Review by Choice Review
Drawing on significant library research and on paintings, photographs, poems, videotapes, and interviews, Eliot (Ohio State Univ.; former member, Merce Cunningham Dance Company) offers portraits of Giovanna Baccelli, Adele Dumilatre, Tamara Karsavina, Moira Shearer, and Catherine Kerr. In looking at these five dancers, Eliot describes an arc regarding female dancing in the Western theatrical context from the 1700s through the early 21st century. Situating each woman and her dance career within a specific cultural context, the author investigates economic, political, and social factors impacting each dancer's development, life as a professional, and legacy. Looking to related work--Rethinking the Sylph: New Perspectives on the Romantic Ballet, ed. by Lynn Garafola (CH, Jul'98, 35-6158) and Sally Banes's outstanding Dancing Women: Female Bodies on Stage (CH, Nov'98, 36-1503)--the author emphasizes the kinesthetic experiences of her subjects and their centrality to the dance-making process of various choreographers. Her account links the five performers' experiences by exploring the actual physical work (the embodied practice) of each woman's dancing. This accessible resource offers less experienced scholars of dance easy entry into studying dance as cultural history. Summing Up: Recommended. Undergraduates through faculty. S. E. Friedler Swarthmore College
Copyright American Library Association, used with permission.
Review by Library Journal Review
A former member of the Merce Cunningham Dance Company, Eliot (dance, Ohio State Univ.) here focuses on "working dancers whose careers, in important ways, represent the major issues in the dance of their times." The featured dancers are four ballerinas-Giovanna Bacelli (Italian, c. 1753-1801), Adele Dumilttre (French, 1821-1909), Tamara Karsavina (Russian, 1885-1978), and Moira Shearer (Scottish, 1926-2006)-and one modern dancer, Catherine Kerr (American, b. 1948). The careers of these women-of varying educational and class backgrounds and personal lives-represent a historical cross section of dance performance, training, and technique. Eliot recognizes that dance history lacks an acknowledgment of the role of workaday dancers, and she attempts to fill in the gaps. Because the working lives of dancers remain largely undocumented, Eliot makes many "imaginative leaps" that incorporate her interpretations of poetry, painting, and sculpture to cobble together a meaningful narrative. She has enriched our understanding of dance history by addressing this challenging topic, but her frequent reliance on guesswork is a weakness. Recommended for large public and university libraries.-Joan Stahl, Univ. of Maryland Lib., College Park (c) Copyright 2010. Library Journals LLC, a wholly owned subsidiary of Media Source, Inc. No redistribution permitted.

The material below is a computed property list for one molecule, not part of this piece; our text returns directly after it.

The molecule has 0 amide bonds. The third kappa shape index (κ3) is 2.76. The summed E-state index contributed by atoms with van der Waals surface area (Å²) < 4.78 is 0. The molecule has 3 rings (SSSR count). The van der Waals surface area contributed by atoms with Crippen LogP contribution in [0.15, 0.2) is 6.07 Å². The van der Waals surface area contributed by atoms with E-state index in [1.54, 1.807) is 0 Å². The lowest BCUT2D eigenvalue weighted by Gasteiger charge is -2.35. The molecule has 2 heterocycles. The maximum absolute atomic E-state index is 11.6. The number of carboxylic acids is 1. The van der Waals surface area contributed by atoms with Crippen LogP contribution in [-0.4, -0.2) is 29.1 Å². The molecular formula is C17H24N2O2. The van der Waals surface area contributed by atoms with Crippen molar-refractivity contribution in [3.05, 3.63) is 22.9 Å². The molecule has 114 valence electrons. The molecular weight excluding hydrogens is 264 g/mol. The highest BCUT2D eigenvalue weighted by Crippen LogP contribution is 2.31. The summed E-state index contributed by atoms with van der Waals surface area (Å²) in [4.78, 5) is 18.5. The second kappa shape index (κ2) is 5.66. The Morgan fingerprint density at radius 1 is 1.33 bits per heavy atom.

(c) Copyright Library Journals LLC, a wholly owned subsidiary of Media Source, Inc. No redistribution permitted.